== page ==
I'll conclude there, and we can move to questions. Thanks.
    Thank you all very much for your information. We will start six-minute questions, beginning with Mrs. Block.
    Thank you very much, Madam Chair.
    Thank you to our witnesses. It is great to have such a diverse panel before us. We've heard from some other producers and also from the railways, and I think it's really great to hear from the mining association, the chemistry association, and some other producer groups.
    I think what we have heard from our producer groups is that interswitching has been an effective tool for them in leveraging competition. As Mr. de Kemp pointed out, it has taken a monopoly and turned it into a duopoly.
    Over time, as I have met with different stakeholders, I've asked whether the 160-kilometre link implemented in Bill C-30 has been beneficial to commodities of all types. The act itself is called the Fair Rail for Grain Farmers Act. I'd like you to comment on not only the interswitching measure that was due to sunset but also the other measures that were due to sunset. Also, are there elements in Bill C-30 that you would want to see applied across the board to commodities other than just grain?

  (0920)  

     Thanks so much. I'll jump in there. My name is Lauren van den Berg and I'm with the Chemistry Industry Association of Canada. Dave and I are sort of tag-teaming here.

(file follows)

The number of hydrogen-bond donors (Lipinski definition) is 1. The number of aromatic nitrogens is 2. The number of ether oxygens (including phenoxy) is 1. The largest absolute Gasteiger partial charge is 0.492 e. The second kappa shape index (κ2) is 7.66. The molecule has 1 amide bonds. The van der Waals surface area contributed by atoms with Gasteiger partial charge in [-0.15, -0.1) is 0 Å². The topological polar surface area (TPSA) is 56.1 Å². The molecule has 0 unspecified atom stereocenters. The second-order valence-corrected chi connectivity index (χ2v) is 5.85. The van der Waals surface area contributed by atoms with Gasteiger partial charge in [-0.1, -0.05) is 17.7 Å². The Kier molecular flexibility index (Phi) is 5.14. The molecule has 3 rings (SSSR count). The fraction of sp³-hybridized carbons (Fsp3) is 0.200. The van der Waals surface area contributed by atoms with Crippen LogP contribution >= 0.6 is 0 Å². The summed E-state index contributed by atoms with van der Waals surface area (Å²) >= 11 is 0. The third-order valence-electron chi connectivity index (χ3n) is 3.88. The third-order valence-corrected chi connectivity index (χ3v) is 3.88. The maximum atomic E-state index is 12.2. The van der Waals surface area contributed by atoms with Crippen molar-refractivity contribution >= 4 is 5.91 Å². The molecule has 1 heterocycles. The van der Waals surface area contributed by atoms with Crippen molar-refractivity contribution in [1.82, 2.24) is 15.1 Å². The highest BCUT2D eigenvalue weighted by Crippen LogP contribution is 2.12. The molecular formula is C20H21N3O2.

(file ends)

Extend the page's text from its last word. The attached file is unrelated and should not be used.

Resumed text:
I think you raised an excellent point. In fact, the wording of Bill C-30 was designed by its very nature to include all commodities and not just grain. Technically it does that, but the catch—because there's always a catch—is that you have to be within the right distance. You have to be within that 160-kilometre zone, zone 5. The problem that a lot of our members have—and I'm sure it's a problem shared around this table and it's a problem you've heard echoed in other witness testimonies—is that it's not enough. It helps only those who are lucky enough to have facilities or plants or mines within that zone. The extension of the interswitching provision last year without a doubt resulted in material cost savings, as we heard from several of our members, but again, only for those lucky few with facilities in the right zone.